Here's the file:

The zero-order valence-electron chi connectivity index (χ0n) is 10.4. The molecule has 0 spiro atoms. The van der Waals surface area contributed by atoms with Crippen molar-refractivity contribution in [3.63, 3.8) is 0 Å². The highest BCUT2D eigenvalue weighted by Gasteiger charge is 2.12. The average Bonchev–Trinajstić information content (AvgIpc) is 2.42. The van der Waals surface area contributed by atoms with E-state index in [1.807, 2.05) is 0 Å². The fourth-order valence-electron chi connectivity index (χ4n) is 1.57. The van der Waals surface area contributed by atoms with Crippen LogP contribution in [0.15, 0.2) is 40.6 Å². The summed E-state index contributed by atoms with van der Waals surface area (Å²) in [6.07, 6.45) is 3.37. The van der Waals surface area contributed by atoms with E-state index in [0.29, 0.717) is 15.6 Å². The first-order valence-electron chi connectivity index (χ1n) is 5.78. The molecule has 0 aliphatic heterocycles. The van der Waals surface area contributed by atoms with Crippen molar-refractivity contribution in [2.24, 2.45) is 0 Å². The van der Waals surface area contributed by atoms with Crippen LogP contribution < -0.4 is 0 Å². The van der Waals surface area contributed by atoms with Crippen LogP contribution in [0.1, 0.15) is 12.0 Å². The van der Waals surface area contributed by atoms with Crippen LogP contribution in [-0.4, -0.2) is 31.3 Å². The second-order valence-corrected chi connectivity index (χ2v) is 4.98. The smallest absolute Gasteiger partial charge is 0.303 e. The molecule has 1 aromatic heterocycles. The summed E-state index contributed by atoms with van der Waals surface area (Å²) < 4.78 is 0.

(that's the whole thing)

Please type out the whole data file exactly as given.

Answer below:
The zero-order valence-electron chi connectivity index (χ0n) is 10.4. The molecule has 0 spiro atoms. The van der Waals surface area contributed by atoms with Crippen molar-refractivity contribution in [3.63, 3.8) is 0 Å². The highest BCUT2D eigenvalue weighted by Gasteiger charge is 2.12. The average Bonchev–Trinajstić information content (AvgIpc) is 2.42. The van der Waals surface area contributed by atoms with E-state index in [1.807, 2.05) is 0 Å². The fourth-order valence-electron chi connectivity index (χ4n) is 1.57. The van der Waals surface area contributed by atoms with Crippen LogP contribution in [0.15, 0.2) is 40.6 Å². The summed E-state index contributed by atoms with van der Waals surface area (Å²) in [6.07, 6.45) is 3.37. The van der Waals surface area contributed by atoms with E-state index in [0.29, 0.717) is 15.6 Å². The first-order valence-electron chi connectivity index (χ1n) is 5.78. The molecule has 0 aliphatic heterocycles. The van der Waals surface area contributed by atoms with Crippen molar-refractivity contribution in [2.24, 2.45) is 0 Å². The van der Waals surface area contributed by atoms with Crippen LogP contribution < -0.4 is 0 Å². The van der Waals surface area contributed by atoms with Crippen LogP contribution in [0.1, 0.15) is 12.0 Å². The van der Waals surface area contributed by atoms with Crippen LogP contribution in [-0.4, -0.2) is 31.3 Å². The second-order valence-corrected chi connectivity index (χ2v) is 4.98. The smallest absolute Gasteiger partial charge is 0.303 e. The molecule has 1 aromatic heterocycles. The summed E-state index contributed by atoms with van der Waals surface area (Å²) < 4.78 is 0.